There is evidence that in times of stress associated with environmental changes (such as changes in light and water chemistry), Bucephalandras may lose some of their leaves. This similarly happens in Cryptocoryne species (which is often referred to as “Cryptocoryne disease”). In my tanks, the sudden changes in fertilization or an algae plague are usually responsible for the loss of leaves. However, this process is gradual and there is rarely a situation in which the plant looses all of its leaves quickly, so it is often possible for the aquarist to treat the problem before all of the leaves have fallen. Even without leaves, if the rhizome and roots are firm and healthy, the plant is still alive and will usually recover over time. From my experience, I have found that completely dimming the light and increasing the amount of dissolved oxygen in the water, at the time of the darkness, can help the plant recover quickly.
Even on darkness, but well-oxygenated water Bucephalandras can continue to grow and will still produce new leaves, but the color of the plant is usually not as eye-catching.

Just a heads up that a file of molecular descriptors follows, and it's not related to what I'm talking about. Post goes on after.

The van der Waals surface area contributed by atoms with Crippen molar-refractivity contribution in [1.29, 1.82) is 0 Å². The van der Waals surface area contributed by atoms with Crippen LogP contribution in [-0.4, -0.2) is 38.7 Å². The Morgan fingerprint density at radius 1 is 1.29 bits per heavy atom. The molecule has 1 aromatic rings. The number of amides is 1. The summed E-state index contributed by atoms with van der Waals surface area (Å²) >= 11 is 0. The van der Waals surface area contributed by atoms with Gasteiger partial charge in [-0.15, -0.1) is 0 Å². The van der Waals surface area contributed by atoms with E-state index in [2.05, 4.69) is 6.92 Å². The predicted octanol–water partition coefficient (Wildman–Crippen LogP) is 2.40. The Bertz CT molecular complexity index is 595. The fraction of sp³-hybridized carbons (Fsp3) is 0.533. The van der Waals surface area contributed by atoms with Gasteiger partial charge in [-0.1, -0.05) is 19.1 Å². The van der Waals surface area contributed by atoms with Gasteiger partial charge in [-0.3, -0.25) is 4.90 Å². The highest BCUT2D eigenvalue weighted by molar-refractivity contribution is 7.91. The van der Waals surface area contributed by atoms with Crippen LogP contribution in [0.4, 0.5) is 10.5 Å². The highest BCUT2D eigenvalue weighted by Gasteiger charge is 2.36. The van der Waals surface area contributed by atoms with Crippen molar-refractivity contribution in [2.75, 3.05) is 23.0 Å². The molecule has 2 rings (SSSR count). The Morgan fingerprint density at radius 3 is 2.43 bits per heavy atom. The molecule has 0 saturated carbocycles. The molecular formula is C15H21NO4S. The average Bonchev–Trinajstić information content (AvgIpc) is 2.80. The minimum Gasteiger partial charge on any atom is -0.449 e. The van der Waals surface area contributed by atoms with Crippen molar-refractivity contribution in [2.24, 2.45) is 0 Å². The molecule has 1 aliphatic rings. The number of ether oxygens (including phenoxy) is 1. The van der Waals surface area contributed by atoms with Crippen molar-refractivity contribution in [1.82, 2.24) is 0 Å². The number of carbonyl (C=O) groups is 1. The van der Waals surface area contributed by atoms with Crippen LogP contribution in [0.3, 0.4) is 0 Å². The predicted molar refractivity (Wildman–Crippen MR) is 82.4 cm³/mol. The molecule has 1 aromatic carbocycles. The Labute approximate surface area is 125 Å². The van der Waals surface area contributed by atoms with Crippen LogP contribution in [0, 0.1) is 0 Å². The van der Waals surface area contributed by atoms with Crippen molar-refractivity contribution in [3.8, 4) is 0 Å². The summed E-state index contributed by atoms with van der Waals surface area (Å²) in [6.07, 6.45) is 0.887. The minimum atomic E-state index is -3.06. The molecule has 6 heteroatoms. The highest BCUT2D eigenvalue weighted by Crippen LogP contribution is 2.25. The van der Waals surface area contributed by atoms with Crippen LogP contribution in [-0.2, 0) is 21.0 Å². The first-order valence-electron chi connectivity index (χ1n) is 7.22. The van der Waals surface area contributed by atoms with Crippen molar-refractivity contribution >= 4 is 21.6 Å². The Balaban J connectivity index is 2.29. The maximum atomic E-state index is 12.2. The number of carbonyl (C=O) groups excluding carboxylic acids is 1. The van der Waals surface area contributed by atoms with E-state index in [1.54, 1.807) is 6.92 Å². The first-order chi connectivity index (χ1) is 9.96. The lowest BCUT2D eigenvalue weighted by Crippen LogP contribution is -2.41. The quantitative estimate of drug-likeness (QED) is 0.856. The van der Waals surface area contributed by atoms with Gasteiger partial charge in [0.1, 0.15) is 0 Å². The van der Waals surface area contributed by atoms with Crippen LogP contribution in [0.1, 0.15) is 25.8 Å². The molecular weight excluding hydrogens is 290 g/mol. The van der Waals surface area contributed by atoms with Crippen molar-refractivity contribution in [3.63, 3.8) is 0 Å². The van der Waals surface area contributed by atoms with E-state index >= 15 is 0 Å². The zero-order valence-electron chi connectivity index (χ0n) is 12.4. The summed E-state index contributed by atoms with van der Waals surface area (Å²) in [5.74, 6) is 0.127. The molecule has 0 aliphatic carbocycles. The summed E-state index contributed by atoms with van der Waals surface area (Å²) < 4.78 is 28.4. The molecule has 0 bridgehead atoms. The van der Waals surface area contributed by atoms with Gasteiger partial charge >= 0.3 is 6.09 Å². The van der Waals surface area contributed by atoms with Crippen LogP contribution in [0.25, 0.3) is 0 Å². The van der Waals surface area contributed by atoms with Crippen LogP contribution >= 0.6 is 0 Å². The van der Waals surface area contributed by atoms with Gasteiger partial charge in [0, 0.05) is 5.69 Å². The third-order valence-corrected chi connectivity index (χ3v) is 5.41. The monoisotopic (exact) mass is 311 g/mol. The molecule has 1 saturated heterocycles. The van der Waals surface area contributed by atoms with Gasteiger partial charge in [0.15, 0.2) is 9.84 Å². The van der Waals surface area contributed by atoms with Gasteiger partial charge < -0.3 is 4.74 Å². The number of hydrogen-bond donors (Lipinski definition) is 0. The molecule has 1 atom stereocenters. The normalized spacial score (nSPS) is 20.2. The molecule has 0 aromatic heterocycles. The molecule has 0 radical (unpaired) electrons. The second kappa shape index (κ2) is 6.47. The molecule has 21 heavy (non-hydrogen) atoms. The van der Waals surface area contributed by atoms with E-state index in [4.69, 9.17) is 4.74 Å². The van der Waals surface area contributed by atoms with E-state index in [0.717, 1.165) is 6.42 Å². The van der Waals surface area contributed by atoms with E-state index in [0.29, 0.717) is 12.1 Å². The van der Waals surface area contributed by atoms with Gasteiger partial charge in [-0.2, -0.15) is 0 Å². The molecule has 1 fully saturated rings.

To ensure good coloration, stronger lighting is required (0.5W per liter or more), and additional fertilizing through the water column is beneficial. Even small amounts of CO2 and fertilizer can help the plant display attractive colors. In my aquarium, I follow the Estimative Index fertilization method, which allows the plants to have a large amount of fertilizers in the water column to utilize. I have noticed that certain fertilizers can help improve the color of the leaves. Additionally, through my exchanging of plants with many aquarists who have “low-tech” aquariums, I was informed that the new leaves of the plants grown in their tanks are not as colorful because there is less light and not as many fertilizers for the plants to use.